Only an Egg can be an Egg

When my wife contributed some money to a national charity recently, she received a free subscription to one of a variety of magazines. She chose Food and Wine.

For the last few months, I’ve enjoyed reading the articles publicizing a wide variety of culinary creations, many produced with organic or all-natural ingredients. So, I was somewhat taken aback last month when I flipped open the magazine and came to an article entitled “Growing a $30 million egg.” According to the article, a group of investors, scientists and chefs have been working furiously in the laboratory to combine a bit of this, and a pinch of that to create something that looks and tastes like an egg. Personally, I don’t care if investors want to pump $50 or $100 million into this venture. And, it doesn’t matter to me if the concoction includes artichoke hearts and eye of newt.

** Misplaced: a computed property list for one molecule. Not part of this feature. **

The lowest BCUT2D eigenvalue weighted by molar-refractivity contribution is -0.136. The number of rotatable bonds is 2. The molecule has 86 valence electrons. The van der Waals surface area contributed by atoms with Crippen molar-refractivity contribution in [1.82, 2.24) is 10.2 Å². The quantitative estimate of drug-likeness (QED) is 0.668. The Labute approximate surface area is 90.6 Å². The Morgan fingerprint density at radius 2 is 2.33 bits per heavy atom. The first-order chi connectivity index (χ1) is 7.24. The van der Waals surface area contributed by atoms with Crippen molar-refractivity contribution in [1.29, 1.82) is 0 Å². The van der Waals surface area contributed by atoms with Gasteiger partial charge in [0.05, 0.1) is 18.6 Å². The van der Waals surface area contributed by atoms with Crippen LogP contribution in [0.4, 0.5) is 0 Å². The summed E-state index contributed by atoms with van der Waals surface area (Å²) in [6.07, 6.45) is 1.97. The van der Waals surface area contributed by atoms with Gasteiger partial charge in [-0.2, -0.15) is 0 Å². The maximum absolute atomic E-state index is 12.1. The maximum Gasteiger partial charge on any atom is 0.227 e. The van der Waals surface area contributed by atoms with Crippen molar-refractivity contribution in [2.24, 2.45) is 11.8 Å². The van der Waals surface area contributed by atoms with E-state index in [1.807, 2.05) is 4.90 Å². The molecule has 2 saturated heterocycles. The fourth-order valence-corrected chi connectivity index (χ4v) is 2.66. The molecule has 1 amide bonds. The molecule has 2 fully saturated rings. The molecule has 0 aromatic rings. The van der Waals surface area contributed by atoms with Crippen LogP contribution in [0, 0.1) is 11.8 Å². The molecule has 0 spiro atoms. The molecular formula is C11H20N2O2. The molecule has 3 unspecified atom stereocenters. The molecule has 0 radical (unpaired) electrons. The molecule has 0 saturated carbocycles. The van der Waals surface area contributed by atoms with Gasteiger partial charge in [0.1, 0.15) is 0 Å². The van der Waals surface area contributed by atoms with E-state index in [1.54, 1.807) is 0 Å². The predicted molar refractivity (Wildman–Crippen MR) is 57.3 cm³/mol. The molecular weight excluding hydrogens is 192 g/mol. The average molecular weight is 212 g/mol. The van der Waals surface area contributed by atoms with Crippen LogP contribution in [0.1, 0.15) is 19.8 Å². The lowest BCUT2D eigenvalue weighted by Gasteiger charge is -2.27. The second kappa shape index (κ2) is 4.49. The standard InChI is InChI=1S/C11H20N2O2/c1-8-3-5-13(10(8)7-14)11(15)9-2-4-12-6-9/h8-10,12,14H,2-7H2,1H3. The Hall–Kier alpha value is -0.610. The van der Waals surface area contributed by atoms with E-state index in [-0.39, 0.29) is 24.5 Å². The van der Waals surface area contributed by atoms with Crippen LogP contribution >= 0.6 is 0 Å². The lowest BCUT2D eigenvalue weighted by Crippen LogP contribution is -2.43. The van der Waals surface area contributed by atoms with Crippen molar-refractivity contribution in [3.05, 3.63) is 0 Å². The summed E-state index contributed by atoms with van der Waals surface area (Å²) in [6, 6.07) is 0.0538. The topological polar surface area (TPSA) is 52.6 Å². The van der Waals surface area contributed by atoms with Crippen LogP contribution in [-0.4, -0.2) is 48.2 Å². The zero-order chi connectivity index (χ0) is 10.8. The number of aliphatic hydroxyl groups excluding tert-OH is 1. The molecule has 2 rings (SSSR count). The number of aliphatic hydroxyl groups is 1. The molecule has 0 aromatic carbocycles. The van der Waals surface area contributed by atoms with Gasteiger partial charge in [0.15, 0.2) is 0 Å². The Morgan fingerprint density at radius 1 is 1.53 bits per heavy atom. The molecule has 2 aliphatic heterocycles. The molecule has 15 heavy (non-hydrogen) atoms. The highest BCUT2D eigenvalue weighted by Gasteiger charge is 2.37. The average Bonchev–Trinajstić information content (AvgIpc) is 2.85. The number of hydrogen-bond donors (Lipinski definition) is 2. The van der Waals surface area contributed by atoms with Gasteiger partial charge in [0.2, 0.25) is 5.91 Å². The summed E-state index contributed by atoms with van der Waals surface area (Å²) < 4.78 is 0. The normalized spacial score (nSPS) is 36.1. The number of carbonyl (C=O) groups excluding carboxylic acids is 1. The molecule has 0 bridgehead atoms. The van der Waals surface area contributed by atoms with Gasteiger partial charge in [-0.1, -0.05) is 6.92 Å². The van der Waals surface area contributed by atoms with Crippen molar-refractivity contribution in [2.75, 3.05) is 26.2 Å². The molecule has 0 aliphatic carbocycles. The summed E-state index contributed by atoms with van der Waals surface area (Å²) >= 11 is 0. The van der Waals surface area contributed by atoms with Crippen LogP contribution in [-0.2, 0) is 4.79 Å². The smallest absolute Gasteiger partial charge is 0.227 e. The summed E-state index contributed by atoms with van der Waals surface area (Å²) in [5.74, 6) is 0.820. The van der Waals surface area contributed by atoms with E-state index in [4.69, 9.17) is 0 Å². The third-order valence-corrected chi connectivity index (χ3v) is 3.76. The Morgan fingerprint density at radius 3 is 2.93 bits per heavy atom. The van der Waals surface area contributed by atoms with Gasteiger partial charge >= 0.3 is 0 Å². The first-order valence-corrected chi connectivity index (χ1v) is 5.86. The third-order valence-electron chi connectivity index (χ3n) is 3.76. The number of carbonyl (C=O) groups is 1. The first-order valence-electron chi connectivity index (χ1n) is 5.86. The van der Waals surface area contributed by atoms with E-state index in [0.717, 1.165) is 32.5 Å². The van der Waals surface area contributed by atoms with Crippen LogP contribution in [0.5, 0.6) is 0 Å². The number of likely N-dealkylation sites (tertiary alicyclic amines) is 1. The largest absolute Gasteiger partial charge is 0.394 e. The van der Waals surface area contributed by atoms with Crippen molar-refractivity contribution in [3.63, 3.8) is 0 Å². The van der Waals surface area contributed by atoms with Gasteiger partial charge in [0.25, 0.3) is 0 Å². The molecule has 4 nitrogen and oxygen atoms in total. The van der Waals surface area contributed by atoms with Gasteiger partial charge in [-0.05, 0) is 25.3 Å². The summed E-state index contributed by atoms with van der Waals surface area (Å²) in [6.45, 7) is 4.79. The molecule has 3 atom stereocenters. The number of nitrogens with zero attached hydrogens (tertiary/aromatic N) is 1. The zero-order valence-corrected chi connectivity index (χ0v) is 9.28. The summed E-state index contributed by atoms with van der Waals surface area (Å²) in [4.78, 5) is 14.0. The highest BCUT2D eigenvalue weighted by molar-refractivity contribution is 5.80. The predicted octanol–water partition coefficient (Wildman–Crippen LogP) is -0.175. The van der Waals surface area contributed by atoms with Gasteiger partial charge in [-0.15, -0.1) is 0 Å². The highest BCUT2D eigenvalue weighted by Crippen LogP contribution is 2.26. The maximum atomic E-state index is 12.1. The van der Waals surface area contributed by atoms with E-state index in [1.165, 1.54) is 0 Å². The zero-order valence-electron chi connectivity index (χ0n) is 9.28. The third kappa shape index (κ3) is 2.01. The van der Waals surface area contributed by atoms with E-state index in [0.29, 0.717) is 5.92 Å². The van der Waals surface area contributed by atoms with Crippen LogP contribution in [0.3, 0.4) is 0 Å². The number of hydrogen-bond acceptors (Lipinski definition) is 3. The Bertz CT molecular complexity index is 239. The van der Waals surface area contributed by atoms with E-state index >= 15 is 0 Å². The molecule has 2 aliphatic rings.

Just don’t call it an egg.

In an era when more and more of us are gravitating toward natural food, why do we allow totally un-natural foods to masquerade as their actual counterparts? Milk comes from cows and goats, not soybeans and almonds. Hamburgers are made with beef or bison, not tofu. And eggs come from chickens.

I’m all for variety and new products. But I’m also all for truth in labeling. Honestly.

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